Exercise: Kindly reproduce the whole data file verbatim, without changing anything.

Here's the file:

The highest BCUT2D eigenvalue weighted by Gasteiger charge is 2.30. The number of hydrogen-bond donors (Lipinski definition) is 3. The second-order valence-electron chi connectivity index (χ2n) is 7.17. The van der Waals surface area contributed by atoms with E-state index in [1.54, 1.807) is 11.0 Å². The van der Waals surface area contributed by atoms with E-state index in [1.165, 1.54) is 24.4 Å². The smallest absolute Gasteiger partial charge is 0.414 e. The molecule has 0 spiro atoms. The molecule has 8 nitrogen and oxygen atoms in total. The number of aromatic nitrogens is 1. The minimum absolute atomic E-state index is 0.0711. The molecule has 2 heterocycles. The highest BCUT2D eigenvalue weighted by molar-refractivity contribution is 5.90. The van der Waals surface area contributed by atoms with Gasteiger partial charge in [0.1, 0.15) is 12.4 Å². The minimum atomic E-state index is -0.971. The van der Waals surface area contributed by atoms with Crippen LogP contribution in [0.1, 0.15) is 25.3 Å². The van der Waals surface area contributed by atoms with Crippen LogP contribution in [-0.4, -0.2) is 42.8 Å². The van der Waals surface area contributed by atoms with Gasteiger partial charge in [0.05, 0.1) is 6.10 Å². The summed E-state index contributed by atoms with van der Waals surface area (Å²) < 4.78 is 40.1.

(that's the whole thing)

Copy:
The highest BCUT2D eigenvalue weighted by Gasteiger charge is 2.30. The number of hydrogen-bond donors (Lipinski definition) is 3. The second-order valence-electron chi connectivity index (χ2n) is 7.17. The van der Waals surface area contributed by atoms with E-state index in [1.54, 1.807) is 11.0 Å². The van der Waals surface area contributed by atoms with E-state index in [1.165, 1.54) is 24.4 Å². The smallest absolute Gasteiger partial charge is 0.414 e. The molecule has 0 spiro atoms. The molecule has 8 nitrogen and oxygen atoms in total. The number of aromatic nitrogens is 1. The minimum absolute atomic E-state index is 0.0711. The molecule has 2 heterocycles. The highest BCUT2D eigenvalue weighted by molar-refractivity contribution is 5.90. The van der Waals surface area contributed by atoms with Gasteiger partial charge in [0.1, 0.15) is 12.4 Å². The minimum atomic E-state index is -0.971. The van der Waals surface area contributed by atoms with Crippen LogP contribution in [0.1, 0.15) is 25.3 Å². The van der Waals surface area contributed by atoms with Crippen LogP contribution in [-0.4, -0.2) is 42.8 Å². The van der Waals surface area contributed by atoms with Gasteiger partial charge in [0.05, 0.1) is 6.10 Å². The summed E-state index contributed by atoms with van der Waals surface area (Å²) < 4.78 is 40.1.